I am one among many who occupy the spacious, lofty and barn-like structures in Hackney Wick, in the East end of London. My studio takes up a 4m by 3.5m portion of the floor marked by a wall and two pillars and directly above is the mezzanine where my bedroom is, which I reach with a rickety orange ladder – the bane of my boyfriends existence, it is exactly the same amount of floor space.
Something about my bedroom being totally out of sight but directly above me is very interesting… I never think about the other when I am in either and I like that if I stand in the kitchen I can see a cross section of my world.
‘K3’ as the warehouse is known, had no windows, walls or even door when we found it in June ’12. This was part of the pull of living in the Wick, a chance to build our own story, from scratch. A summer of hard graft and huge parties (another attribute of the Wick) with neighbours and friends made quickly meant that by September we had a home. A home that has a front door built by a man I met at the pub, curtains handmade by myself and reflections of each of us on every exposed brick wall.
Reflections, can be taken literally, as our direct neighbours are still a functioning mirror manufacturer and we have been know to take the odd reject.
For all three of us living in K3, Jacob – a geographer/filmmaker and Gabriella – a visual and interactive artist respectively, it provides comfortable though unconventional, open plan living with enough space for us each to work independently. Whilst this is important, when needed, it also offers invaluable insight and dialogue between three different disciplines.
I mustn’t forget the smallest housemate, Mia the cat, whose tiny, soft presence is made known as she curls around my feet silently whilst I sew, then runs off with my thread and hides.
A normal morning will see me woken early by said hungry feline and pestered until I climb downstairs, feed her, then myself and use breakfast time to sit at our huge reclaimed kitchen and plan the hours that follow. Already the mirror factory will be producing a comforting clatter and hum as well as the beautiful, rusty old freight trains that pass directly beside our large, second floor windows set the audible pace for the day.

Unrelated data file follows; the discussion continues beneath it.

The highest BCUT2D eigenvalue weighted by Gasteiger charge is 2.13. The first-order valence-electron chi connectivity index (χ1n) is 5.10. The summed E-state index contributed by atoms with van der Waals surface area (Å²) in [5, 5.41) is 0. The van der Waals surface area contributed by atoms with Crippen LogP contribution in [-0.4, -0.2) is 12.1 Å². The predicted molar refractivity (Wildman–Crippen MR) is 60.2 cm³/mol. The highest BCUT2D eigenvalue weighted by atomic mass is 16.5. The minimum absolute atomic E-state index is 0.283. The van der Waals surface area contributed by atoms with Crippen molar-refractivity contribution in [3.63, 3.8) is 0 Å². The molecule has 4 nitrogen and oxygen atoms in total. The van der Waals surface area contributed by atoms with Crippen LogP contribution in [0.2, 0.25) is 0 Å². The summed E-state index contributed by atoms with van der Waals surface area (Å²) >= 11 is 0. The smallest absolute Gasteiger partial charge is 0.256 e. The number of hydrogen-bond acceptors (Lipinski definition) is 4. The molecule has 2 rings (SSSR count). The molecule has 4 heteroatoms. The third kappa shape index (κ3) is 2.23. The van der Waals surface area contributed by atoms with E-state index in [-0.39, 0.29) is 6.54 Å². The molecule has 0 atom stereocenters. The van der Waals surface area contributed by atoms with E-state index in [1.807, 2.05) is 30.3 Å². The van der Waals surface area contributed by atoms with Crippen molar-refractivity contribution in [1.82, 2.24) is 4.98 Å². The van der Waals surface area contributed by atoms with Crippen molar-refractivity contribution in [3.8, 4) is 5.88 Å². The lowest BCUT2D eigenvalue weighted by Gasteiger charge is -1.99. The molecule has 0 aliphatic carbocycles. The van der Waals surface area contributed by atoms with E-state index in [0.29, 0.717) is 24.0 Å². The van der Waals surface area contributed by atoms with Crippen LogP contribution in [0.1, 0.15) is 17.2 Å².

The previously mentioned table, which four of us dragged up our corrugated irons stairs from the street in the dead of night within a week of living here, acts as my cutting table – if I am lucky enough to be in the house alone during the day that is. Pattern cutting is the act of producing ‘maps’ of the garments in cardboard with the various tools I have become accustomed to in the past 5 years of practice. Often a toile, which is a prototype of a garment, will rest on the shoulders of my mannequin, standing obediently waiting to be pinned, tweaked and finalised. When it has, the final fabric will be carefully cut along the chalked marks with large tailors shears and piece by piece.. sewn together on my flat bed, industrial sewing machine. If I am painting the picture of calm, don’t be convinced, I am almost always singing loudly.
There are other advantages to living among industry, a nice example is the de-ionised water I must use in my steam iron would be quite difficult to get hold of in almost any other area of London, however… out of my yard and just around the corner is ‘Zamo’ the manufacturer. It has been known for me to dash down, when my iron will steam no longer, in the copious layers of knitwear and felt shoes that I tend to work in and grab a few litres in the midst of a tight deadline. I knock on the shutter and the nice man who runs it smiles handing me the discounted bottles allowing me to run back to carry on with minimal disruption and believe me you must run, every walk along these streets with their urban tapestry of years of street art, self-initiated or commissioned on the walls you ‘risk’ bumping into a friend, which leads to a coffee then maybe a beer at our very own micro-brewery Crate. As quickly as it takes you to say ‘just a half’ you find yourself having dinner at one of the other warehouses. I say risk with my tongue firmly in cheek although it is true that a sense of discipline must be exercised to keep the work/pleasure balance in check in such an all-encompassing area.
Another of the alternative living arrangements here are the narrow boats and barges that line the many canals smoking from their chimneys like friends outside of a bar. I often flirt with the idea of life on a boat, it lasts mere seconds before I think of K3 and what a wonderful, unparalleled quality of life and the work opportunities it gives my flatmates and I. We won’t be leaving, not for a long while.
For a consultation appointment for custom designed, made-to-measure outerwear, coats and jackets, contact Nathalie through her website.